Guest Commentary

Opinion: Law Firms Should Launch Residency Programs

, The Connecticut Law Tribune

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At the end of the two-year residency program, the firm and the candidates would be able to make informed decisions about which residents deserve offers, and which type of offer is suited to each candidate.

Some attorneys could be made associates and their salaries bumped up to current first-year associate salary levels. Others could receive an offer of a staff attorney position, with salaries commensurate with the new title. And for others still, they would receive no offer to join the firm.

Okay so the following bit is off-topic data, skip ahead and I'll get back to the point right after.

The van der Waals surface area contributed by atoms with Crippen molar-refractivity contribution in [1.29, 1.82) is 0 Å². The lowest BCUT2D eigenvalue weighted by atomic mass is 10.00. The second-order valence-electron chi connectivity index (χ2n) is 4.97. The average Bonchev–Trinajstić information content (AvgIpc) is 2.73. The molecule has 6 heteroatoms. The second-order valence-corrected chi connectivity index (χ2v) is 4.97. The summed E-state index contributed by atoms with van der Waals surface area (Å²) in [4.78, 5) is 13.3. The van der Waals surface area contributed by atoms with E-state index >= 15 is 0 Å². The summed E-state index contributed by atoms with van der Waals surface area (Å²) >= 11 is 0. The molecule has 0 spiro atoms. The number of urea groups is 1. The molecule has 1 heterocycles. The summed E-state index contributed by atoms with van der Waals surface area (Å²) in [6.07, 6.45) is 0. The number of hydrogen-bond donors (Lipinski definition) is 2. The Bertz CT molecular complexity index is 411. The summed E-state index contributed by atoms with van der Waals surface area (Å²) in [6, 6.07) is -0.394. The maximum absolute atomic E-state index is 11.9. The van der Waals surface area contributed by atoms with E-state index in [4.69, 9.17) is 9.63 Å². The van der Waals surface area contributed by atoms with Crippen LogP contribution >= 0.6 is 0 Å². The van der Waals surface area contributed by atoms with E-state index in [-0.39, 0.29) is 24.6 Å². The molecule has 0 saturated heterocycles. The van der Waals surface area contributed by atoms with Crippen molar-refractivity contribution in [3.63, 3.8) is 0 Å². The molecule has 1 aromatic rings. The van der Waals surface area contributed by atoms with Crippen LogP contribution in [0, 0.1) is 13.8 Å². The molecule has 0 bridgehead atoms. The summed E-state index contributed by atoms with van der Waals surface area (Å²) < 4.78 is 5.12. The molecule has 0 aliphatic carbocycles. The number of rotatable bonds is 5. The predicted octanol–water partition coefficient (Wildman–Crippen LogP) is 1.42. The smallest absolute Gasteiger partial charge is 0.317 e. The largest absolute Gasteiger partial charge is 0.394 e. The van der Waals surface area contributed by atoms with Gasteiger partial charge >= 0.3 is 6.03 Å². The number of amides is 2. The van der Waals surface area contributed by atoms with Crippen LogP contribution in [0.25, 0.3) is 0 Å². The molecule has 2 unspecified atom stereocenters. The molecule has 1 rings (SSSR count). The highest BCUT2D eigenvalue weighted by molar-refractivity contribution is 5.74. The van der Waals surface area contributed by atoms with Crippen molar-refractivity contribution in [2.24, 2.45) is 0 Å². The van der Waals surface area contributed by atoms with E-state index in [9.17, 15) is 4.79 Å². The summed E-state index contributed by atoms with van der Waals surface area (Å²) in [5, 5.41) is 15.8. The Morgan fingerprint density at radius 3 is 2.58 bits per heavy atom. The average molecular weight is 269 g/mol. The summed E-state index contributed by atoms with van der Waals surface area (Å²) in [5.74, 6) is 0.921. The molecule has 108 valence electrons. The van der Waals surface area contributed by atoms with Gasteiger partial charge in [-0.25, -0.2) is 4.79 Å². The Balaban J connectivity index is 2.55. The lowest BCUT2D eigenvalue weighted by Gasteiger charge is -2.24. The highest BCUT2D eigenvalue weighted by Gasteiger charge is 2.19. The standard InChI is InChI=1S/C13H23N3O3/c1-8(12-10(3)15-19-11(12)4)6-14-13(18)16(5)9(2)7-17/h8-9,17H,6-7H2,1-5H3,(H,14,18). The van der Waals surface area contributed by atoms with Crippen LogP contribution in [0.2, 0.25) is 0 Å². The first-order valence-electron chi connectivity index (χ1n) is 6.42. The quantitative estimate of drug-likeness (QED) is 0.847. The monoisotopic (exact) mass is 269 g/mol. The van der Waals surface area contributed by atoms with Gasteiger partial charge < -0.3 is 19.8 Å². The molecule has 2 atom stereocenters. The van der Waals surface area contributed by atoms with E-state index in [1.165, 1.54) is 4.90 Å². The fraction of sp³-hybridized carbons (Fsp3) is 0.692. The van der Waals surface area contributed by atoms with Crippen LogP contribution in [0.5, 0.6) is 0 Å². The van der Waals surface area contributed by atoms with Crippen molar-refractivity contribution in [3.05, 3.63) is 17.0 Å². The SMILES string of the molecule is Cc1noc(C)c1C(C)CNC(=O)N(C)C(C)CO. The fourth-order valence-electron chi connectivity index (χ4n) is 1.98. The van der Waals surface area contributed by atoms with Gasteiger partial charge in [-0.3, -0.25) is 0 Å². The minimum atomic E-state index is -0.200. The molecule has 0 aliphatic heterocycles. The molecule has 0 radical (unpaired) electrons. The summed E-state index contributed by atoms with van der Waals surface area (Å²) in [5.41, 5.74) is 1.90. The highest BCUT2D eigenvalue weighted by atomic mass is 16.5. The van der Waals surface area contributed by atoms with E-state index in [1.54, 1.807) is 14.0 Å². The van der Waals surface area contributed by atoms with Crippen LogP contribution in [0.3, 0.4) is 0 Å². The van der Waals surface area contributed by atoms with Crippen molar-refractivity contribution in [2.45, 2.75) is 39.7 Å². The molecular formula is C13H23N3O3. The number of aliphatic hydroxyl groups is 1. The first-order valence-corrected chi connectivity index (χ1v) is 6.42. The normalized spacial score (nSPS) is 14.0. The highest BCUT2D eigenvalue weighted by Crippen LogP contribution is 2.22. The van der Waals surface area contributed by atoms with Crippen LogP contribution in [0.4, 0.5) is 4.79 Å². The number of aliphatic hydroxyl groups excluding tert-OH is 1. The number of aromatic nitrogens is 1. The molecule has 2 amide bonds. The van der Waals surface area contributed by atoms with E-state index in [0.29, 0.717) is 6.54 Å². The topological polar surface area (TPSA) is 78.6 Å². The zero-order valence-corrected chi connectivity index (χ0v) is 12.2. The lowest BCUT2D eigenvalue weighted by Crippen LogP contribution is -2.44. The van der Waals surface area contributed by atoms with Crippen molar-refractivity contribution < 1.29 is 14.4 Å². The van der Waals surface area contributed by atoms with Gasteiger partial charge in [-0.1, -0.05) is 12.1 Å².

How would a change of this magnitude affect a firm's ability to recruit top talent? Significantly. Considering that firms have spent generations following the few willing to lead the charge, however, it won't be easy. But if law firms are going to survive in this ever changing marketplace, creative solutions are needed.

Although a residency program is but one possible approach, tackling the untenable associate compensation model may be a credible first step in the design and implementation of modern strategies to meet the needs of clients, to promote more efficiency and to truly hire, train and promote the most talented lawyers.•

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